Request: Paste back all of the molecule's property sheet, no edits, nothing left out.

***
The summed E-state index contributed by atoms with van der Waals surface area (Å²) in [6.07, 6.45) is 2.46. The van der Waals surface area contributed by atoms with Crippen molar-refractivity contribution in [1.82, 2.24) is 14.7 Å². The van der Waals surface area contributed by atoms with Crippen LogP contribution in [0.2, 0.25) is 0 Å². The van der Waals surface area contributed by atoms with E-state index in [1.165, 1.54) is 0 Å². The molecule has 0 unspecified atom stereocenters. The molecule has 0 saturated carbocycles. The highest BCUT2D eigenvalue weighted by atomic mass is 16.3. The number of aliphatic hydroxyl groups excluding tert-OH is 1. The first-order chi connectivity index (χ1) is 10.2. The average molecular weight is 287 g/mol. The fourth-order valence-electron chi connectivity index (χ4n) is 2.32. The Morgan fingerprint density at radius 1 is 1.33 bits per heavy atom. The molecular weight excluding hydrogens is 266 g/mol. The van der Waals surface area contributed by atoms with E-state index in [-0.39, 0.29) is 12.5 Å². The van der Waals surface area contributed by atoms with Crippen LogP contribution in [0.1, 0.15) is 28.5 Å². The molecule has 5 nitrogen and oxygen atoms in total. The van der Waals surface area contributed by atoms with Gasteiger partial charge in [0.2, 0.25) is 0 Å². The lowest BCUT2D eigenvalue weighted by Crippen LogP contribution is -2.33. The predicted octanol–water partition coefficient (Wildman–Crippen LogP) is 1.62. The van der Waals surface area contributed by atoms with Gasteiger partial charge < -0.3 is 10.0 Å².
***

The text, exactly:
The summed E-state index contributed by atoms with van der Waals surface area (Å²) in [6.07, 6.45) is 2.46. The van der Waals surface area contributed by atoms with Crippen molar-refractivity contribution in [1.82, 2.24) is 14.7 Å². The van der Waals surface area contributed by atoms with Crippen LogP contribution in [0.2, 0.25) is 0 Å². The van der Waals surface area contributed by atoms with E-state index in [1.165, 1.54) is 0 Å². The molecule has 0 unspecified atom stereocenters. The molecule has 0 saturated carbocycles. The highest BCUT2D eigenvalue weighted by atomic mass is 16.3. The number of aliphatic hydroxyl groups excluding tert-OH is 1. The first-order chi connectivity index (χ1) is 10.2. The average molecular weight is 287 g/mol. The fourth-order valence-electron chi connectivity index (χ4n) is 2.32. The Morgan fingerprint density at radius 1 is 1.33 bits per heavy atom. The molecular weight excluding hydrogens is 266 g/mol. The van der Waals surface area contributed by atoms with E-state index in [-0.39, 0.29) is 12.5 Å². The van der Waals surface area contributed by atoms with Crippen LogP contribution in [0.1, 0.15) is 28.5 Å². The molecule has 5 nitrogen and oxygen atoms in total. The van der Waals surface area contributed by atoms with Gasteiger partial charge in [0.2, 0.25) is 0 Å². The lowest BCUT2D eigenvalue weighted by Crippen LogP contribution is -2.33. The predicted octanol–water partition coefficient (Wildman–Crippen LogP) is 1.62. The van der Waals surface area contributed by atoms with Gasteiger partial charge < -0.3 is 10.0 Å².